March 2018 – Sunday afternoon in Luleä.
It would be a pretence to say I know anything about this Swedish town that I’ve arrived in, other that it’s the location from where I am getting the Stockholm train. I am anxious about taking the overnight train – my first alone – and acutely aware that outside the temperature is well below freezing.
I arrive onboard a double decker bus, stocked with coffee, tea and bottled water for a price. The lady who comes around offering to sell me these things looks at me with a comforting motherly air. I’ve wrapped myself in my scarfs, kicked off my boots and had my e-book reader, cross-stitch and notebook lying on the seat beside me. There are other passengers today, which adds a little distraction, but also brings a sense of security. I was a whole lot less comfortable when I was riding across cold rural Finland in a bus as the driver’s only passenger. Especially with us having no common language.
From the border to Luleä the journey took us through small towns, tall forests of snow laden firs and along the edges of flat white lakes, whose cover of snow looked untouched by man. I had hoped to see the sea, but the route took us too far inland.
There’s a brand of bus here called ‘Busgods’.
Other than dragging my suitcase through the snowy streets, and the gorgeous sunset that I witnessed chasing me over the hill to the railways station, my experience of Luleä is decidedly French.
Café Metropol has a warm inviting look to it, with its old-fashioned lamps glowing in the window, and although it was rather late for lunch but early for tea, I went inside to warm myself and eat a meal. There would be no evening meal for me, just a muffin, yogurt, bread roll and an apple picked up from a corner shop, which would have to last me the thirteen-hour overnight journey into Stockholm.
Normally I would feel disappointment at a café for using fake flowers on the tables, but since nothing seems to be growing outside, it’s much too cold, I’m surprisingly cheered by the colour. Five fake yellow sunflowers stand in the window, alongside a box of fake pink and purple tulips. Inside I do spot an orchid, not in flower, the rare authentic plant.
Tiny portraits look out of ornate frames, alongside old peculiar instruments which I cannot name made in an elegant pale wood. They are part of a collection of paintings, which represent a multitude of times and styles. No wall is left bare. Behind a metal bull (maybe there’s a Spanish influence too?) are stacked bottles of wine. Each wooden table top balances on a central, wrought iron leg. Wood is the material of choice, the bar is wooden, as are the floor and ceiling, although there’s a diversity of varnish which makes it look like it’s all been put together over time.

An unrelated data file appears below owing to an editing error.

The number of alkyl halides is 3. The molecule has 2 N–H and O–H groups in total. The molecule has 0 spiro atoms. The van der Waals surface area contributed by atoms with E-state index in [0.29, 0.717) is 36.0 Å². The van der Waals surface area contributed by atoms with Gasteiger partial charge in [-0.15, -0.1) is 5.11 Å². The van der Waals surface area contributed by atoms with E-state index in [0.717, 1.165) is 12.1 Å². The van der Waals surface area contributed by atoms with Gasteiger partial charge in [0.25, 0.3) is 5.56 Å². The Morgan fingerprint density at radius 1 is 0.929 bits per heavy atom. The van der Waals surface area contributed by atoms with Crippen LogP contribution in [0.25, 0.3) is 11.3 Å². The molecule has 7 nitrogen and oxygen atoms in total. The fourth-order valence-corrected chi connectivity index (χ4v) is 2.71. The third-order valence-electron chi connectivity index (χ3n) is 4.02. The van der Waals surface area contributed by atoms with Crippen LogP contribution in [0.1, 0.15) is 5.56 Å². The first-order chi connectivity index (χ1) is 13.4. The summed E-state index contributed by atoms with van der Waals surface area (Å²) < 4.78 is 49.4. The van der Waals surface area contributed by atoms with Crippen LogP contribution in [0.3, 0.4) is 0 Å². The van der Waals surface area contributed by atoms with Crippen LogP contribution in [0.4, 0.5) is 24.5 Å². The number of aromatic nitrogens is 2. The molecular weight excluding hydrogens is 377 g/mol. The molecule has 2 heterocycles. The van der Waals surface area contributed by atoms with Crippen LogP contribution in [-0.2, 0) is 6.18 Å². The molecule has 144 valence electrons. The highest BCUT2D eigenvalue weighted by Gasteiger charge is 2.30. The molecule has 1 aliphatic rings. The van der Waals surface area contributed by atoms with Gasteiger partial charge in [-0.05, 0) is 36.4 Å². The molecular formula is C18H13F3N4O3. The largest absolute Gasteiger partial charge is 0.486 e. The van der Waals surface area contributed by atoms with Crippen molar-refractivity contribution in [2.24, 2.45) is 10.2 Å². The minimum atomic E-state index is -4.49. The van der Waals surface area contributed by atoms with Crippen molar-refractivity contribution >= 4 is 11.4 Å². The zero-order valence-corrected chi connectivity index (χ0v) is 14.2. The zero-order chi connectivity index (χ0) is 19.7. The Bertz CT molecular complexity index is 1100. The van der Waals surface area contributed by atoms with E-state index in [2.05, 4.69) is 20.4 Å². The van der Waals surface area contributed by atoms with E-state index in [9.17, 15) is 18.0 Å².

After serving me, it’s the post lunch sit down for the two chefs. They’re joined by two, dark-haired young girls who have been contentedly playing in their corner by the window and all four of them eat burgers. There’s a definite family comfort about the way they listen to one another and the way the girls loll against one of the men. I imagine their father.
I find my nerves softening.
I’m still there, still drinking my post-lunch coffee when a smartly dressed, and well wrapped up, teenage boy arrives for an interview. Of course, I don’t understand a word that’s said, they’re speaking Swedish, but they’re seated at the table in front of me, the boy with his back to me, and I see the nervousness in his posture and smile at his willingness to please. I imagine this as his first ever interview. One his mother has made him rehearse for. The chef is relaxed, patient, listening, and I develop the feeling that if the boy does get the job, he’s going to be in safe hands working here.